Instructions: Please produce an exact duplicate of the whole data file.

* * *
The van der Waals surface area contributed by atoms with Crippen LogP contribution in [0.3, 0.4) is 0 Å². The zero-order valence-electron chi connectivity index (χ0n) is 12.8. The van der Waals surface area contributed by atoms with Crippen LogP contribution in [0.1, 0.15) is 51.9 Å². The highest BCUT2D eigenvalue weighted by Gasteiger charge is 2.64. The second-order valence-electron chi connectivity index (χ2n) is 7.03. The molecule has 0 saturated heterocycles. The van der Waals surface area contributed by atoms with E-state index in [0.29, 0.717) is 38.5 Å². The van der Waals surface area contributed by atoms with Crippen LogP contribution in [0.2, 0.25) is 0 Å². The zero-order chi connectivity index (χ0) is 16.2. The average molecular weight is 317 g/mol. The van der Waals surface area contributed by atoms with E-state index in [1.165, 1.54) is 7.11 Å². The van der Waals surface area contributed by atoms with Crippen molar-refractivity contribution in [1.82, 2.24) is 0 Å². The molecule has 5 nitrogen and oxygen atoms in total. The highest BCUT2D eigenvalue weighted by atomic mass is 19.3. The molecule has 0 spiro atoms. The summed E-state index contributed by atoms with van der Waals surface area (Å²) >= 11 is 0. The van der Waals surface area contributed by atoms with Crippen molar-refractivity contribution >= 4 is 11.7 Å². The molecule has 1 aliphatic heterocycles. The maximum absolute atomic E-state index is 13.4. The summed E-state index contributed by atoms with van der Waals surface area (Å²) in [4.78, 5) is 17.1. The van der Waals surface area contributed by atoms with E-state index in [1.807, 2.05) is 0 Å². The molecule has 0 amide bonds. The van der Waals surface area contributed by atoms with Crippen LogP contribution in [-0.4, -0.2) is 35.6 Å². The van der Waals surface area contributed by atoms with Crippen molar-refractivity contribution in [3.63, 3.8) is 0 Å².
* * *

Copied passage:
The van der Waals surface area contributed by atoms with Crippen LogP contribution in [0.3, 0.4) is 0 Å². The zero-order valence-electron chi connectivity index (χ0n) is 12.8. The van der Waals surface area contributed by atoms with Crippen LogP contribution in [0.1, 0.15) is 51.9 Å². The highest BCUT2D eigenvalue weighted by Gasteiger charge is 2.64. The second-order valence-electron chi connectivity index (χ2n) is 7.03. The molecule has 0 saturated heterocycles. The van der Waals surface area contributed by atoms with E-state index in [0.29, 0.717) is 38.5 Å². The van der Waals surface area contributed by atoms with Crippen LogP contribution in [0.2, 0.25) is 0 Å². The zero-order chi connectivity index (χ0) is 16.2. The average molecular weight is 317 g/mol. The van der Waals surface area contributed by atoms with E-state index in [1.165, 1.54) is 7.11 Å². The van der Waals surface area contributed by atoms with Crippen molar-refractivity contribution in [1.82, 2.24) is 0 Å². The molecule has 5 nitrogen and oxygen atoms in total. The highest BCUT2D eigenvalue weighted by atomic mass is 19.3. The molecule has 0 spiro atoms. The summed E-state index contributed by atoms with van der Waals surface area (Å²) >= 11 is 0. The van der Waals surface area contributed by atoms with Crippen molar-refractivity contribution >= 4 is 11.7 Å². The molecule has 1 aliphatic heterocycles. The maximum absolute atomic E-state index is 13.4. The summed E-state index contributed by atoms with van der Waals surface area (Å²) in [4.78, 5) is 17.1. The van der Waals surface area contributed by atoms with E-state index in [1.807, 2.05) is 0 Å². The molecule has 0 amide bonds. The van der Waals surface area contributed by atoms with Crippen LogP contribution in [-0.4, -0.2) is 35.6 Å². The van der Waals surface area contributed by atoms with Crippen molar-refractivity contribution in [3.63, 3.8) is 0 Å².